Companies which lifted capped SPPs


August 10, 2019

This list tracks companies which announced a cap on the overall size of an SPP and then lifted it when faced with over-subscriptions.

Adelaide Brighton, 2009: Capped SPP at $15 million but expanded this by 90% to $28.5 million after being overwhelmed with $57 million worth of applications. Investors received a minimum $1000 and then a 50% scale back. This followed an $85 million placement to institutions at $1.78.

ANZ, 2009: The offer document mentioned a cap of $350 million following the $2.5 billion placement at $14.40 but the bank accepted all $2.2 billion worth of applications from 178,000 holders or some 40% of the register. This remains a record 529% expansion of an SPP.

Asciano, 2010: The SPP was pitched at $100 million after a $1.58 billion institutional placement and circa $800 million entitlement offer, but after applications worth $290 million from 31,000 holders, this SPP cap was slightly increased by 1.5% to $101.5 million so all applicants could receive 35% of their application.

Atlas Iron, 2009: there was a $105 million placement and the SPP offer document mentioned an $11.7 million cap plus the formula for any scaleback but after applications worth $29.75 million were received, this was increased to $14.8 million so the scale back was only 50%. Offer expanded by 26.5%.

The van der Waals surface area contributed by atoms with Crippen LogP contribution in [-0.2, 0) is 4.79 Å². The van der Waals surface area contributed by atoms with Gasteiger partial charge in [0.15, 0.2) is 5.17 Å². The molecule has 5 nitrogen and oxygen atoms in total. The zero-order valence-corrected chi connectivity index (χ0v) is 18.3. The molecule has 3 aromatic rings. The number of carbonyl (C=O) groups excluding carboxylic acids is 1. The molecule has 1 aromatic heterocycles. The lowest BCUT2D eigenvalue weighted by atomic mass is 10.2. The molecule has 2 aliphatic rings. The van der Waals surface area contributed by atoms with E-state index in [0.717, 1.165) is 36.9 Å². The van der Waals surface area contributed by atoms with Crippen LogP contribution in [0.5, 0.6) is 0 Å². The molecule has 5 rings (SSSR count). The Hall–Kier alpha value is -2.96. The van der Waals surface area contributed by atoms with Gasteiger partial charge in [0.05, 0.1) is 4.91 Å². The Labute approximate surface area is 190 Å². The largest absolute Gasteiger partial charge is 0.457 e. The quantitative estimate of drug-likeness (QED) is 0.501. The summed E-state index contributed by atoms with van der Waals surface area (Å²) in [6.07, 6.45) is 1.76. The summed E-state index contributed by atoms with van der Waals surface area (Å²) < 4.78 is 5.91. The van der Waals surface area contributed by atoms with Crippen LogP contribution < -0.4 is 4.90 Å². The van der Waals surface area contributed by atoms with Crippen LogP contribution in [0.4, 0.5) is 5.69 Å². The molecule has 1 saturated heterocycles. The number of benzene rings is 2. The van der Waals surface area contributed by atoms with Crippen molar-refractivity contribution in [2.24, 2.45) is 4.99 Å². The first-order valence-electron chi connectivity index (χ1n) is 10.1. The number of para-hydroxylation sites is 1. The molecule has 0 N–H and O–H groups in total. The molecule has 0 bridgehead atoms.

Austin Engineering, 2014: $15,000 SPP at $3.20 after placement. In the money after Bradken offer lifted stock. Expanded $5m cap to $5.5 million. See announcement.

Automotive Holdings, 2014: After raising $115 million from institutions at $3.49, attempted to limit SPP to just $10 million. After ASA representations, this was expanded by 200% to $30 million so no scaleback.

Bega Cheese: Expanded a 2017 SPP from the capped amount of $37.5 million to accepted all $50.5 million in applications after receiving an ASA letter requesting the cap be lifted.

Bendigo & Adelaide Bank, 2014: $230 million selective institutional placement at $10.85 to fund Rural Finance purchase. First announced a soft $50 million cap and $5000 individual limit on the SPP but this was lifted to $7,500 after ASA representations. Only a $270m SPP would have retained pre-raising relativities between institutions and retail. They ended up accepting full $150 million so no scale-backs and 200% expansion on initial soft indicative cap.

Carnegie Clean Wave, 2017: announced a $6m SPP cap but then accepted an additional $9m plus added a $3m private placement to keep diluted shareholders sweet. See $18m raising outcome announcement.

Charter Hall Education, 2019: following a $120 million placement at $3.35, announced a $5 million cap on the SPP but ended up accepting all $19.29 million in applications. See announcement.

Charter Hall Retail (CQR), 2019: completed a $150 million institutional placement at $4.51 and announced a $10m cap on the subsequent SPP but ended up accepting all $14.7 million in applicatoins. See announcement.